Homeschooling is aiming for a child-focused educational approach, which makes the Montessori method a perfect candidate. The concepts of this method are adopted by many academic organizations, schools, and homeschoolers.
If you’re looking for an approach that can help support the natural development of your kids, then there are many facets that you can consider from this. In this article, we will examine the goals, principles, and the pros and cons of the Montessori method.
A Background On The Montessori Method
The Montessori method of education is founded by Dr. Maria Montessori in the early 1900s. To understand this method better, we must dig into a little background of Maria Montessori herself.
Maria Montessori grew up well-taught in an environment that values their love for learning, mainly with the influence of her mother. She has had her medical training, and then she moved on to the study of Psychiatry, where she got interested in educational theory and pedagogy. It was then when she formed questions about the methods of the radical world of traditional education, and she slowly developed the Montessori method.
As a physician and educator, she explored ways to develop unique techniques in educating children. She observed how students responded to this method, and she believed that children learn better when she applied her philosophies.
Know more about Maria Montessori’s life and work, and the changes that happened in the Montessori education within the years:
- Maria Montessori: Her Life and Work Authored by E. M. Standing
What Is The Montessori Method?
With Maria Montessori’s strong motivation to stow away from the traditional ways of teaching and learning, she designed a specific set of standards and an environment that has a detailed description of the Montessori method.
- The grading system is nontraditional. One of the goals of this method is to master independence and self-reliance to prepare students for real-life situations and not to label their capacity with letters and numbers.
- In a Montessori school, teachers provide attention to each little group and individual. They move from one place to another during the learning hours. They become hands-on to the learning methods of each student and leaving no room for a generally structured teaching approach.
- In a homeschool Montessori school, parents and kids take full advantage of the hands-on learning process.
- The students can participate in various learning activity stations within the classroom. There is a collection of tools, toys, and all sorts of materials that challenges them to unearth their skillsets.
- Montessori education accommodates all aspects of a child’s development: intellectual, social, emotional, physical, and it sometimes extends to their spiritual growth as well.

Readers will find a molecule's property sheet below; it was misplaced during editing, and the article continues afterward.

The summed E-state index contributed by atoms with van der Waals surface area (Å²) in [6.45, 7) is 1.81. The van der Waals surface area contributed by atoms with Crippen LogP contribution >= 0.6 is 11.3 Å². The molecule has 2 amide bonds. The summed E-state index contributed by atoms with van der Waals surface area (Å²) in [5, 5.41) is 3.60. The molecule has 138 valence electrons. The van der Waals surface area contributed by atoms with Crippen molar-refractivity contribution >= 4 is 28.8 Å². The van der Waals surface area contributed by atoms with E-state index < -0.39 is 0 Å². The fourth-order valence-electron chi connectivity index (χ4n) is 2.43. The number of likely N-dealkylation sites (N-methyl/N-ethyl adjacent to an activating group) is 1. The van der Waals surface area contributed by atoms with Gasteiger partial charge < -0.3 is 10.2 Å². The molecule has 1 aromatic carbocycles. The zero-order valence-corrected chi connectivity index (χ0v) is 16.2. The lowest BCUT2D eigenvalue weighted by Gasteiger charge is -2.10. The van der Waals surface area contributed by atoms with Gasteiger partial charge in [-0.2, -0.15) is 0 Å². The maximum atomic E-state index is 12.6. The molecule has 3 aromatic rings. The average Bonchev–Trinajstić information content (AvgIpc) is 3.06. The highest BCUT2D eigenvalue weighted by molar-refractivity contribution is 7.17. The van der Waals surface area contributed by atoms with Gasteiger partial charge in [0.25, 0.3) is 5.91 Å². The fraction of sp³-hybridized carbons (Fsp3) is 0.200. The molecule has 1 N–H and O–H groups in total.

Educators around the world have modernized the Montessori movement. Of course, without compromising the goals of this educational method. Take a look at the revolutionary ideas of the Montessori method that are relevant in the present time:
- Montessori: A Modern Approach: The Classic Introduction to Montessori for Parents and Teachers Authored by Paula Polk Lillard
Now, before we proceed with the pros and cons of the Montessori method, let’s go through the goals and principles of the Montessorian philosophy.
What Are The Goals of The Montessori Method?
The stimulating environment of Montessori education aims to achieve the following goals:
- Stir a child’s abiding curiosity for creative learning
- Instill a positive outlook toward learning
- Establish a sense of self-confidence during the early years
- Learn to form habits of concentration on important tasks
- Foster the values of initiative and persistent learning
- Develop a sense of order and security for the child
What Are The Five Principles of The Montessori Method?
Teachers and learners ought to be reminded of these five foundational principles:
- Respect and Kindness
Teachers become models of showing respect and kindness to the children, and the students will learn to practice these values as well.
- Eagerness in Learning
Young learners absorb new information that they can observe within their environment.
- Critical Learning Stages
The early educational years are critical stages in nurturing the kids’ learning styles. They are at their optimal period, which provides a great room for improvement.
- Prepare The Learning Environment
The environment must be equipped with the necessary resources for learning and exploration.